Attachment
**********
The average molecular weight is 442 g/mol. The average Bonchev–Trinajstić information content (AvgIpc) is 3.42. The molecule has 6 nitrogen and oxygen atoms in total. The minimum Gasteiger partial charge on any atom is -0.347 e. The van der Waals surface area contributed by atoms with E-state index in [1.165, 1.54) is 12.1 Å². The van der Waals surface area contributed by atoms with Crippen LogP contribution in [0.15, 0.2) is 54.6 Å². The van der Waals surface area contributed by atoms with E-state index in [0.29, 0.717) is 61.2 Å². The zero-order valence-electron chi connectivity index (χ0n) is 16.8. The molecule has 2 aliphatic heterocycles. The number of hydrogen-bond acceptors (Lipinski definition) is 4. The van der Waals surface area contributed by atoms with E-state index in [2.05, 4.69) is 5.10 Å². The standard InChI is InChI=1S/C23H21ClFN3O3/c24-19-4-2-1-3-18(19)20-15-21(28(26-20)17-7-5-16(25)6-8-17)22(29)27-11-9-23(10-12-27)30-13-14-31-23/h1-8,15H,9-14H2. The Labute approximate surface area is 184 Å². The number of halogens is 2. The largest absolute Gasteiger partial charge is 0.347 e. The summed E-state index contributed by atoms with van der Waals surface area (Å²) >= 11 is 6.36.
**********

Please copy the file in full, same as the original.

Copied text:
The average molecular weight is 442 g/mol. The average Bonchev–Trinajstić information content (AvgIpc) is 3.42. The molecule has 6 nitrogen and oxygen atoms in total. The minimum Gasteiger partial charge on any atom is -0.347 e. The van der Waals surface area contributed by atoms with E-state index in [1.165, 1.54) is 12.1 Å². The van der Waals surface area contributed by atoms with Crippen LogP contribution in [0.15, 0.2) is 54.6 Å². The van der Waals surface area contributed by atoms with E-state index in [0.29, 0.717) is 61.2 Å². The zero-order valence-electron chi connectivity index (χ0n) is 16.8. The molecule has 2 aliphatic heterocycles. The number of hydrogen-bond acceptors (Lipinski definition) is 4. The van der Waals surface area contributed by atoms with E-state index in [2.05, 4.69) is 5.10 Å². The standard InChI is InChI=1S/C23H21ClFN3O3/c24-19-4-2-1-3-18(19)20-15-21(28(26-20)17-7-5-16(25)6-8-17)22(29)27-11-9-23(10-12-27)30-13-14-31-23/h1-8,15H,9-14H2. The Labute approximate surface area is 184 Å². The number of halogens is 2. The largest absolute Gasteiger partial charge is 0.347 e. The summed E-state index contributed by atoms with van der Waals surface area (Å²) >= 11 is 6.36.